Earlier this year my wife and I enjoyed a truly wonderful cruise in and around Italy.
We flew to Rome to join our favourite cruise ship, making a leisurely way to Venice with stops virtually every day during which to visit and appreciate the locality around the ship’s position, before eventually returning home on the Venice Simplon Orient Express. Every day included experiences which were truly astonishing and wonder-filled, making the holiday literally wonderful.
One of these wonder-filled experiences entailed travelling in a luxurious coach to a height of 2 100 metres above sea level … that’s one-and-a-half times the height of Ben Nevis … on the slopes of Mount Etna in Sicily, the highest volcano in Europe and one of most active of the entire world. It’s currently quiescent … although low-level activity is well-nigh continuous … the last major eruption having been spread over no less than 417 days in 2008-2009. Substantial portions of Etna’s s slopes resemble a lunar landscape, grey and lava-covered as one would expect. What I … and, I think, most of my fellow-travellers … did not expect was the sight of tens of thousands, perhaps millions, of gorse bushes, flourishing and flowering in this otherwise fairly bleak environment. This was a truly wonder-filled experience, one which encouraged me to find out more about Ulex europaeus, the Latin name for a spiny shrub commonly called gorse, whin or furze, a plant which is native to Sicily and, indeed, to most of Europe, including the United Kingdom.
The website of CABI (Centre for Agriculture and Biosciences International) … an international not-for-profit organization that improves people’s lives worldwide by providing information and applying scientific expertise to solve problems in agriculture and the environment … is a veritable treasure-trove of information about gorse, and it was there that I learned that gorse was spread intentionally through most of the world in the 1800s and 1900s as a hedge plant, an ornamental and as animal fodder. As you probably already know, gentle reader, gorse is an evergreen, vigorous shrub which grows on disturbed grounds, depleted pasture and eroded areas, including forest gaps that are often induced, and then maintained by fire. This tough, spiny, long-lived, tall shrub is spread by its enduring seeds and, once established, is extremely difficult to control. Our Scottish ancestors valued it as fodder for their horses and cattle, which can eat its highly-nutritious leaves in the spring when these are young and tender; crofters also harvested these young leaves and crushed them to be stored as winter fodder for the animals. Furthermore, our ancestors made gorse wine from the flowers, from which they also made yellow and green dyes.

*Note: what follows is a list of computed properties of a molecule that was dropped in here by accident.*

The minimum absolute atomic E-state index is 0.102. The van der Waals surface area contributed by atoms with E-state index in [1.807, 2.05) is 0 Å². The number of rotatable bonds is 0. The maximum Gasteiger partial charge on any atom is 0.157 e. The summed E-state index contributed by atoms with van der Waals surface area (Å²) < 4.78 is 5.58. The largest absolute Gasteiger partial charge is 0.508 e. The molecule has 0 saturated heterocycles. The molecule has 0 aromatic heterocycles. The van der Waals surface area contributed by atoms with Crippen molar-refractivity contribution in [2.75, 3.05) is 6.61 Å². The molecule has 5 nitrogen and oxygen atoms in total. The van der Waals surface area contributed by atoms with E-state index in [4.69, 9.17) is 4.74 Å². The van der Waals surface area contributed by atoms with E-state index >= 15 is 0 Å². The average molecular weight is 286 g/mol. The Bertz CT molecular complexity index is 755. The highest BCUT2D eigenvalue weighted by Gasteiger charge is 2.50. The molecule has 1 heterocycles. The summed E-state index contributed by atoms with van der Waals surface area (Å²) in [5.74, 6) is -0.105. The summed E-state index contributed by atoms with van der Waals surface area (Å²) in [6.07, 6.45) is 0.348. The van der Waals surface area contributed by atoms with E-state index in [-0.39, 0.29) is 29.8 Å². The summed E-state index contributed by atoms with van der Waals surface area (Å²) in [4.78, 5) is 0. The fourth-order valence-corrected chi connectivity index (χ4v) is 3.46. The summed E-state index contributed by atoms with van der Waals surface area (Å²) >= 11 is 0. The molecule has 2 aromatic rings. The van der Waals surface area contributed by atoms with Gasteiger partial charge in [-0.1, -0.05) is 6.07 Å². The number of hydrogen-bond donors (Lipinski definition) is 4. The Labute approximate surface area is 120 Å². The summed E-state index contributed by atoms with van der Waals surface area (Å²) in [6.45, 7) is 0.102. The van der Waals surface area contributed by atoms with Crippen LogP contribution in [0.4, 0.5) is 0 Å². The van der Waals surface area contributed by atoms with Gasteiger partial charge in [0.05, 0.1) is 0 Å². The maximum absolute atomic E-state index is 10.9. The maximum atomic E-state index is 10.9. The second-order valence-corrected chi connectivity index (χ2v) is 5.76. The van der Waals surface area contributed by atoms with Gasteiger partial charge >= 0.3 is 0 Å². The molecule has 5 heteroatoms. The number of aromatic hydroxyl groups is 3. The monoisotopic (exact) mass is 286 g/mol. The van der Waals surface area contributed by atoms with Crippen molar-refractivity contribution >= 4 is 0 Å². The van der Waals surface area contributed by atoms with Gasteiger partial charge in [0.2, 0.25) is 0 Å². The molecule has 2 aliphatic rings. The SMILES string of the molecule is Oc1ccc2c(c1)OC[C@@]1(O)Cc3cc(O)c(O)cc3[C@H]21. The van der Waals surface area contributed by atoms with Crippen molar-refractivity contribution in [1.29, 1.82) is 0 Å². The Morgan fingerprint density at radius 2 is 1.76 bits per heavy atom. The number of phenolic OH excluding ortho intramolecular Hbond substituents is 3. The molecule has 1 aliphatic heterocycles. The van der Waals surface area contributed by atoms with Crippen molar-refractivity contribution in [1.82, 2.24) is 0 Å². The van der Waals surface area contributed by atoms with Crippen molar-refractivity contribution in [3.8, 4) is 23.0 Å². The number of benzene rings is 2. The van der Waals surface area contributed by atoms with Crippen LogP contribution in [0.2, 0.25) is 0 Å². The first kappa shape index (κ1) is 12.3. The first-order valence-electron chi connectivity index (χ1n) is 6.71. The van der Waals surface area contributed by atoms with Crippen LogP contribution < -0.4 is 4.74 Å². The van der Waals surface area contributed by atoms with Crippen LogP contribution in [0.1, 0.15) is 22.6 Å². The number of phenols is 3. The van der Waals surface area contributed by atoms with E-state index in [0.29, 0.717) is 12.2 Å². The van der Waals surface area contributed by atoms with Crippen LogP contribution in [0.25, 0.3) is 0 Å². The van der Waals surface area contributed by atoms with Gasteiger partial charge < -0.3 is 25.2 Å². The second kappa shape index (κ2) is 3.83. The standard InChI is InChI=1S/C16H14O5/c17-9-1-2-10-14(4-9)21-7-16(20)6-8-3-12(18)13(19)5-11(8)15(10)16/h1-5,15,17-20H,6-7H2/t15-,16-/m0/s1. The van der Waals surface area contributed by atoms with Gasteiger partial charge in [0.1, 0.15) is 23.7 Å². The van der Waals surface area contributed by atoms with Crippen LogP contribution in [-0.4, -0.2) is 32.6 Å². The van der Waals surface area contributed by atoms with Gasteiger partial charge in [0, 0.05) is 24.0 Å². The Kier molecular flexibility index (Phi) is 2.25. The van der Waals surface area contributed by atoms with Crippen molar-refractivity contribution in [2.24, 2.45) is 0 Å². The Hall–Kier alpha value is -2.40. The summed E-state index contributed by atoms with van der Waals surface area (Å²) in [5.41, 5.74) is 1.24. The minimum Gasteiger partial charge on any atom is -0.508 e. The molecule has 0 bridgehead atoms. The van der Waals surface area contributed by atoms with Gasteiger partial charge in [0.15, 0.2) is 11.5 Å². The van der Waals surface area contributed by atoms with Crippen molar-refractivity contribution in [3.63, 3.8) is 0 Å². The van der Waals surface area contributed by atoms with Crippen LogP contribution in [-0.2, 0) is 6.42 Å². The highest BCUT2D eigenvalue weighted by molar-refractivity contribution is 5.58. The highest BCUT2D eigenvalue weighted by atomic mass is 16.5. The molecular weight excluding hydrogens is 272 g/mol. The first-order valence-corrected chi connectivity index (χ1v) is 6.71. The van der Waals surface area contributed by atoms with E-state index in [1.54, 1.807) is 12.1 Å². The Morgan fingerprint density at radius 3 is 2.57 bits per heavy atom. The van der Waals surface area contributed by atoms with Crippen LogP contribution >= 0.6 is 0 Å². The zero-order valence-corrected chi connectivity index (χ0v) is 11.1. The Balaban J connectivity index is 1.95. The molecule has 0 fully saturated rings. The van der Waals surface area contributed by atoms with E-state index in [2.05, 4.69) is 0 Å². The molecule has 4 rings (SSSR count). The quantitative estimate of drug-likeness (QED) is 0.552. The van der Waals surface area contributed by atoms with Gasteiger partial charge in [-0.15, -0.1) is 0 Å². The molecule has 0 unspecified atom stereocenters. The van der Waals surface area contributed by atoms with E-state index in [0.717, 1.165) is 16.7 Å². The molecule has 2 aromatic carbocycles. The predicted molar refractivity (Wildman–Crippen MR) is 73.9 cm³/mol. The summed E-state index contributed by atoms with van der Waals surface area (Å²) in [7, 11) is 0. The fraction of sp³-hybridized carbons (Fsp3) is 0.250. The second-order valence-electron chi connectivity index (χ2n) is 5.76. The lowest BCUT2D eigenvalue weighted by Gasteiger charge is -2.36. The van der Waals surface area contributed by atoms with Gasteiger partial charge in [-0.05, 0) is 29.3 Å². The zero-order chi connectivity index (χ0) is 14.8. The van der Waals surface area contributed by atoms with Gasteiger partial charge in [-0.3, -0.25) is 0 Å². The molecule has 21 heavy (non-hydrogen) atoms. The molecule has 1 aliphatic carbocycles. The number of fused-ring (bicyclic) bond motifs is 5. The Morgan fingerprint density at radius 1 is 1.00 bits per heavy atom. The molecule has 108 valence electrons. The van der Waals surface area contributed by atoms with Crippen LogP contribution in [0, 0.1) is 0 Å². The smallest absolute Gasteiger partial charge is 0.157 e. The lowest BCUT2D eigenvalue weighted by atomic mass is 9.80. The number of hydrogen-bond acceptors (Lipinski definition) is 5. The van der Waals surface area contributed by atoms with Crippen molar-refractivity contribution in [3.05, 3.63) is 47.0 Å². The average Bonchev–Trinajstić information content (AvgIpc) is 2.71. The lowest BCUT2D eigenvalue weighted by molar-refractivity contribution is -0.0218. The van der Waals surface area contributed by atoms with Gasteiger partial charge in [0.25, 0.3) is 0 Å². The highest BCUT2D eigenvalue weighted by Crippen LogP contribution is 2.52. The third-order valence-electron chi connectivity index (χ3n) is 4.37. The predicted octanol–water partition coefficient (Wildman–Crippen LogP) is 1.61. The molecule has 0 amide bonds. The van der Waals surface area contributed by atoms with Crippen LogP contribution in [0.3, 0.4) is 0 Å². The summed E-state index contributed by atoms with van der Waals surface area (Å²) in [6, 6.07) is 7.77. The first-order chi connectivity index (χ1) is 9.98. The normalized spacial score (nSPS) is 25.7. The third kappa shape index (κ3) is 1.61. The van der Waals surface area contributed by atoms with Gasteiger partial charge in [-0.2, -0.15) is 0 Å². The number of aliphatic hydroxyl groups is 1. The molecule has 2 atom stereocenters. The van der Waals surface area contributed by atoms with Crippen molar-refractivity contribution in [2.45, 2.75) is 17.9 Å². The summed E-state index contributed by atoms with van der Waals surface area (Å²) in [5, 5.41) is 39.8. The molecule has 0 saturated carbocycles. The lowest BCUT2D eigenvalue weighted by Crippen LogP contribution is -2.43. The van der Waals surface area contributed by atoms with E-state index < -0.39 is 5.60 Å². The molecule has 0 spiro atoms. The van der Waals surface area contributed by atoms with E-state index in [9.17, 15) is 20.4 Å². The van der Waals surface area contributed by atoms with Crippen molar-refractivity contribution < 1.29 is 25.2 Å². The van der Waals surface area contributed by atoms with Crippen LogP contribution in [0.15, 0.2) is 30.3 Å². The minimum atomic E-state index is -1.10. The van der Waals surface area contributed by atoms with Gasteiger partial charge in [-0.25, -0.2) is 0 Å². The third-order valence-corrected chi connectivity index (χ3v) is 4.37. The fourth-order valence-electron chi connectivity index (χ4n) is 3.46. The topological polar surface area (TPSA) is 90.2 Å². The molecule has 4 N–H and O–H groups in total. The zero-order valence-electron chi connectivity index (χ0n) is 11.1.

The CABI website has an impressive list of uses of gorse. It is used as animal feed, as hedging to form boundaries or barriers, to provide shade and shelter, to stabilise soils which are subject to erosion, as a windbreak, in medicines, as an ornamental shrub in parks and gardens, as fuel and to support colonies of honey bees. However, its introduction into parts of the world where it is non-native led to it being declared a noxious weed 100 years ago in Australia and New Zealand; and gorse is regarded as a serious weed in many other countries, largely because gorse thickets displace vegetation in grassland habitats and outgrow and supplant tree seedlings in plantation forests. It also poses a serious fire risk for indigenous ecosystems as well as managed habitats and human habitations. Well, it’s not the main fire risk on the slopes of Mount Etna, where its ability to thrive in nutritionally poor, very acidic soil allows its brilliant yellow flowers to light up an otherwise bleak landscape. Wonderful!